Columbia MISSOURIAN David Webber Jul 28, 2017
Guest Commentary: Death of a homeless man focuses assessment of local effort.
Last weekend a homeless man collapsed and died two days later. His name was Michael; he was 46 years old and an alcoholic. Continue reading
I changed the background of this blog from a panoramic view of the U.S. Capitol to George Caleb Bingham’s County Election painted in 1852. Bingham (1811-1879) is well-known in Missouri for his depictions of ordinary life in the mid-1800. He served in the Missouri House of Representatives in 1848. It is an era piece for it shows only white males participating in elections. If all citizens had been paying attention to their responsibilities the past couple decades maybe we would not be in today’s chaos.
Looking for Faith and Fellowship at Chautauqua 2017
I spent July 8-15, 2017 at the Chautauqua Institution listening to first-class lectures and discussions examining “Is there a Crisis in Faith?” Chautauqua is a beautiful 740 acres on a lake in western New York, isolated from social reality, opened for nine weeks a year with a different theme each week. It was founded in 1874 to train Methodist Sunday school teachers and has been non-denominational since 1890. It was nationally known before World War II and has hosted several presidential speeches. President Theodore Roosevelt supposedly said that Chautauqua “is the most American thing in America.” One speaker this week said “it is a little slice of heaven” to which someone replied “Heaven will certainly be more diverse.” Alas, the more than 5,000 participants were Christian or Jewish, highly educated, mostly over 50, and . . . white. The speakers were much more diverse. Take a look here: Chq.org or www.ciweb.org Continue reading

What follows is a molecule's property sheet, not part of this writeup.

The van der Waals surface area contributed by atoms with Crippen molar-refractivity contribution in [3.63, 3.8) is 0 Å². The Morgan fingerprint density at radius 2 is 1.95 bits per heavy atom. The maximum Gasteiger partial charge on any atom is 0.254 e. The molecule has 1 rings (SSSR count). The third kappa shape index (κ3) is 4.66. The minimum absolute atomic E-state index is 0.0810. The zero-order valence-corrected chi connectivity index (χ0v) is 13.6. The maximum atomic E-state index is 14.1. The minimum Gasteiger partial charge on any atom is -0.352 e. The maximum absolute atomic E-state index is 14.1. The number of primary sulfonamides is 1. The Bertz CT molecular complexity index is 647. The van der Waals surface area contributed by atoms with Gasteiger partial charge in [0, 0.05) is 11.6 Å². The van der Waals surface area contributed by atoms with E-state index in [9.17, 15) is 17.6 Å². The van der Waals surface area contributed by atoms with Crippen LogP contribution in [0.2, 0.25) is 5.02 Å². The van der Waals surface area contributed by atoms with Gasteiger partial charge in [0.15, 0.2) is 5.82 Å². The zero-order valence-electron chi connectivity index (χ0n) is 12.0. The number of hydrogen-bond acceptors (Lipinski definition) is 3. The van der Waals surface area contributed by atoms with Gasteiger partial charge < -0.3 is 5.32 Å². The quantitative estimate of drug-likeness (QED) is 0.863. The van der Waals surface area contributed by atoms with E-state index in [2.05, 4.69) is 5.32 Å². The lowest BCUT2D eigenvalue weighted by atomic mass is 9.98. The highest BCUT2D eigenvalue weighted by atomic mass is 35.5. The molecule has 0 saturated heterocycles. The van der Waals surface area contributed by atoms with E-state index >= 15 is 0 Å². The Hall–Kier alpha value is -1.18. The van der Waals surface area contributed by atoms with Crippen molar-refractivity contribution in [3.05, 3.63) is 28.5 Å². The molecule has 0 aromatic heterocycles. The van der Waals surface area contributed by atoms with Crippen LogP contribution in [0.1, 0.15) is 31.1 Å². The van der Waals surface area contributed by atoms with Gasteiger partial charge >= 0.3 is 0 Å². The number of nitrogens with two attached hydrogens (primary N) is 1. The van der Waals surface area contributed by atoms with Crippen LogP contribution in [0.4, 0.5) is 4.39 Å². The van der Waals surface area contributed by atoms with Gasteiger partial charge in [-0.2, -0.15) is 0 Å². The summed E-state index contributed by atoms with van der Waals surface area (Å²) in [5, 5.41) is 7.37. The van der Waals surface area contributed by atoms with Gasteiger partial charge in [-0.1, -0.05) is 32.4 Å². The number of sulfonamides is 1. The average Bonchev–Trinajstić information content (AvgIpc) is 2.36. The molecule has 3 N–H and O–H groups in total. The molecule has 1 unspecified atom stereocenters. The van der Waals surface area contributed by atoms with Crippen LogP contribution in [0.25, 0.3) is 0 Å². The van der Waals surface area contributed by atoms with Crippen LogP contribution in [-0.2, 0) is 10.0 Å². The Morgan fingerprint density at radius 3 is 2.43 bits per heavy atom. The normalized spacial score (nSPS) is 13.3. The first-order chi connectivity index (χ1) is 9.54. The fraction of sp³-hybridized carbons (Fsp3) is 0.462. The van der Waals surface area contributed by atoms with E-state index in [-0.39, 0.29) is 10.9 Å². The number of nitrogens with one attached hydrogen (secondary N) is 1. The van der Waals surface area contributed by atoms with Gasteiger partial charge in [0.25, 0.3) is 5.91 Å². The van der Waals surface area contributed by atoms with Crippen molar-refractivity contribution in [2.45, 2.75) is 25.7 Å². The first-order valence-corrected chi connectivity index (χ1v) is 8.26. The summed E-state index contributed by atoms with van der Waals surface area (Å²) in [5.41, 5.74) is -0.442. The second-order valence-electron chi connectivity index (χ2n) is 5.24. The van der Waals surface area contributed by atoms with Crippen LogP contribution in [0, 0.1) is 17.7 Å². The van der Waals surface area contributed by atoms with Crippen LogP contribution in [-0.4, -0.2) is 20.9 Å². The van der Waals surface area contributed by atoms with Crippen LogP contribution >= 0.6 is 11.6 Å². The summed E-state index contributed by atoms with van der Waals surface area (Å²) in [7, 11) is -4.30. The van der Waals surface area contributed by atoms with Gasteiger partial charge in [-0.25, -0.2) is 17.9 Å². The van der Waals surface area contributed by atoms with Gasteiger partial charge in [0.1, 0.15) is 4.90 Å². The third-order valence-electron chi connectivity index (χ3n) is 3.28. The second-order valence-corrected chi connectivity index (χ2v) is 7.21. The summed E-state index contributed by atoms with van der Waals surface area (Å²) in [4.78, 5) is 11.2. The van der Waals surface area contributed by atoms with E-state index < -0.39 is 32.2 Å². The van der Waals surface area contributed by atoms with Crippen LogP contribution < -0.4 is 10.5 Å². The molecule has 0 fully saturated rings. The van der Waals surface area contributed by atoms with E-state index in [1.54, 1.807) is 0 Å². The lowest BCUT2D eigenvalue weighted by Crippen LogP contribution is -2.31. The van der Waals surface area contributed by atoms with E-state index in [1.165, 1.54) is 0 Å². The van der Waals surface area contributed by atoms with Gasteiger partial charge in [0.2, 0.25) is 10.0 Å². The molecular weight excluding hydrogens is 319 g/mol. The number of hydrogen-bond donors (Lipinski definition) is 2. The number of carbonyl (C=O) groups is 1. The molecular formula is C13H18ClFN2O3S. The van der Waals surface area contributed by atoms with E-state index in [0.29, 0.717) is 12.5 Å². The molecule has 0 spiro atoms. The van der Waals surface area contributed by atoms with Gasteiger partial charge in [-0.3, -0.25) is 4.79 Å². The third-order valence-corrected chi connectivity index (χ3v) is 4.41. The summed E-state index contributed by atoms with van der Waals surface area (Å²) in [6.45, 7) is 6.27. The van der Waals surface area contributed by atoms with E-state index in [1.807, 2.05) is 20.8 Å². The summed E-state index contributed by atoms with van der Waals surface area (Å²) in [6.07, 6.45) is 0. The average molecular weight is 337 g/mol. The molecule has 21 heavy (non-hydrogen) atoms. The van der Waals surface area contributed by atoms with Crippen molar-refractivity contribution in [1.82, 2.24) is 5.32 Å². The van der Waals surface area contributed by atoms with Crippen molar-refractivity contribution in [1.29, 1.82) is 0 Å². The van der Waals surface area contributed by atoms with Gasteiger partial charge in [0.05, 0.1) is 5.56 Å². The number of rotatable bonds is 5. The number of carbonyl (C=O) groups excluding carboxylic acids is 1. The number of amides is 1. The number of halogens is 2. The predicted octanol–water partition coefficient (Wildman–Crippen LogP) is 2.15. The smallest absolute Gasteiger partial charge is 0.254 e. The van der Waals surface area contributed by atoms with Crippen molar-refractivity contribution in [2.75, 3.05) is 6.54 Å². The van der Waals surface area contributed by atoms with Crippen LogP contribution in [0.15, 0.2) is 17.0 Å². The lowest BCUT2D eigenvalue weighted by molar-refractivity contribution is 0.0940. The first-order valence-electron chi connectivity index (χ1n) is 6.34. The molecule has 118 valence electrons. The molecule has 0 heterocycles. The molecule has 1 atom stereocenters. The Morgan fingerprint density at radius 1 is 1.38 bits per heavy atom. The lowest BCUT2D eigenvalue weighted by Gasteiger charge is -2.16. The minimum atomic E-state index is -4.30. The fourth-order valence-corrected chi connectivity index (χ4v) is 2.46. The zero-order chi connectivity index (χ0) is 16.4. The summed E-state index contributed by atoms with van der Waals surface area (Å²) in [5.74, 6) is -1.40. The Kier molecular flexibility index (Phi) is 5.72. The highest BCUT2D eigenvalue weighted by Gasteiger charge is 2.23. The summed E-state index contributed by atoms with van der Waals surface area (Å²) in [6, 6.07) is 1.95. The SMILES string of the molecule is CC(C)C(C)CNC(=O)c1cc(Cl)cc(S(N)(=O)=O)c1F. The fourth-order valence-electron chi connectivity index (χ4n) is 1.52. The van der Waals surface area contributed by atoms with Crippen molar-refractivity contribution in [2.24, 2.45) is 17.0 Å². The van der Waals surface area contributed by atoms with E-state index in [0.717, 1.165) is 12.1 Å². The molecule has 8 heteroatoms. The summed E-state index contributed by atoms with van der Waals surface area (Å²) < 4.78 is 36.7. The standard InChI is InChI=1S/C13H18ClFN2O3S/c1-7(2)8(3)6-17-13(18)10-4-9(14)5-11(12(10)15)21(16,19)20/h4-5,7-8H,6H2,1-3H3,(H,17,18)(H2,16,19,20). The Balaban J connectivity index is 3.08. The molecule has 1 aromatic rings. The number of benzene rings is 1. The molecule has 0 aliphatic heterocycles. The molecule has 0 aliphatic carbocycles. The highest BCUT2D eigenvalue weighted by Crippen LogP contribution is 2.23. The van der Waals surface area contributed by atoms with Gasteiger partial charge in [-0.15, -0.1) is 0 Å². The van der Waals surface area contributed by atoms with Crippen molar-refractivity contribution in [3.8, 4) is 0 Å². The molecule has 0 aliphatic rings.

Carl Update: I found Carl after three months
After three months of casual looking, I finally happened upon a homeless guy I call Carl. I was happy to see him. A week ago, his daughter had told me where to look.
I first met Carl last February 1 when he was dropped off by a taxi from the hospital at closing time at a soup kitchen where I volunteer once a week. I did not know what to do that cold night and dropped him off at the bus station that was due to close in 30 minutes. I was disappointed in myself, the hospital, and almost everyone who I spoke with about what I should do. I described this in a March 10, 2017 op ed essay in the Columbia TRIBUNE